Foreign Minister Murray McCully had hoped to meet with Nauru's justice minister David Adeang to discuss suspended aid while in Port Moresby this week, but with only hours left Mr Adeang was playing hard to get.
Just before Mr McCully and Prime Minister John Key travelled to Port Moresby for the Pacific Islands Forum, New Zealand suspended about $1.2 million in aid to Nauru's justice department after ongoing concern about the rule of law.
Prime Minister John Key said he had briefly spoken to Nauru's President Baron Waqa but the aid funding did not come up.
Mr McCully said he had hoped to meet with Mr Adeang in Port Moresby and had sent messages and a text but with just a few hours left his overtures had been ignored. He was still hopeful of a last minute talk before leaving.
"I'm prioritising the opportunity to meet. Whether he wants to prioritise it is a matter for him. I think its well known he has strong views about this topic but I've tried to convey New Zealand's position in a careful and moderate manner."
He said the justice funding would remain on hold until the situation in Nauru improved.
"I'm sad to say that the steps taken not just in respect to Roland Kun but in relation to other matters, have not helped the international reputation of Nauru."
Mr McCully said New Zealand made a similar decision when it axed a $6.3 Police training project to train Indonesia police in community policing.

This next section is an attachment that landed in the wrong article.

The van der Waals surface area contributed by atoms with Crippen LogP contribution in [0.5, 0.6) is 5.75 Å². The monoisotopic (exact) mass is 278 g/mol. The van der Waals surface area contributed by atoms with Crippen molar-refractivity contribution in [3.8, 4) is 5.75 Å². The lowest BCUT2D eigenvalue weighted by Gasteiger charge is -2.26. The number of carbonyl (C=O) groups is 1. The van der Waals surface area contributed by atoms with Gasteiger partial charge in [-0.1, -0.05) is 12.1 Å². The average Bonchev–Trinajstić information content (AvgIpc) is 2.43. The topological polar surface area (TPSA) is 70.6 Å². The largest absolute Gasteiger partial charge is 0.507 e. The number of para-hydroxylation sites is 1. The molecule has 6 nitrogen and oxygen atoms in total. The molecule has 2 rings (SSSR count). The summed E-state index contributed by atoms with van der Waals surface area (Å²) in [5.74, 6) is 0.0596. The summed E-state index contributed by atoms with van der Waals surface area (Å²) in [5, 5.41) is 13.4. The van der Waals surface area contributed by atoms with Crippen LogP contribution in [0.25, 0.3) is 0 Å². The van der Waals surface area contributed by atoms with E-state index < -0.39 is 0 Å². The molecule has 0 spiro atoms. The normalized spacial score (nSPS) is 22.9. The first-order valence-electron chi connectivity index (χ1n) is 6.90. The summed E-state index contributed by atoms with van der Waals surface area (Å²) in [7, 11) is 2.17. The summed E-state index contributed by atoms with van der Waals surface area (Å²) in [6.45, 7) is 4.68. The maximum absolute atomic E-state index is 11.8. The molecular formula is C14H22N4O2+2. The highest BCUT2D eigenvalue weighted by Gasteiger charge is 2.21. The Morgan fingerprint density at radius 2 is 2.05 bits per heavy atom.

Mr McCully said the conditions Indonesia offered were not acceptable. New Zealand remained willing to send Police trainers but it would have to be under the right conditions.
"So I've held firm on the ground rules and will keep the offer on the table. I think New Zealanders would have some clear expectations about the conditions under which they would expect to have the NZ Police deployed. They'd want to be sure they were going to do the job they were there to do. In this case we couldn't get that level of certainty so I said no."
After it was shelved Indonesia's deputy chief of Police told the Jakarta Post it was Indonesia who had pulled out because of concern of "a hidden motive behind the aid."
He said New Zealand insisted on training in the troubled eastern provinces rather than police training centres.
West Papua was a major topic of discussion at the Forum.
The Pacific leaders discussed mounting a fact finding mission to West Papua after ongoing concerns about human rights abuses and decided to send PNG Prime Minister Peter O'Neill to talk to Indonesia's President.
Mr McCully said he had met with Indonesia's Vice Minister in Moresby, at which West Papua was one of the top five priorities for the leaders discussions. He said he urged them to take note of that.
"The reason it has become more of a feature of discussion here is because there is mounting concern that not enough progress has been made."
He said the leaders' focus sent the message that the Pacific region was watching closely and the best way to get Indonesia to pay attention was the concern of the international community.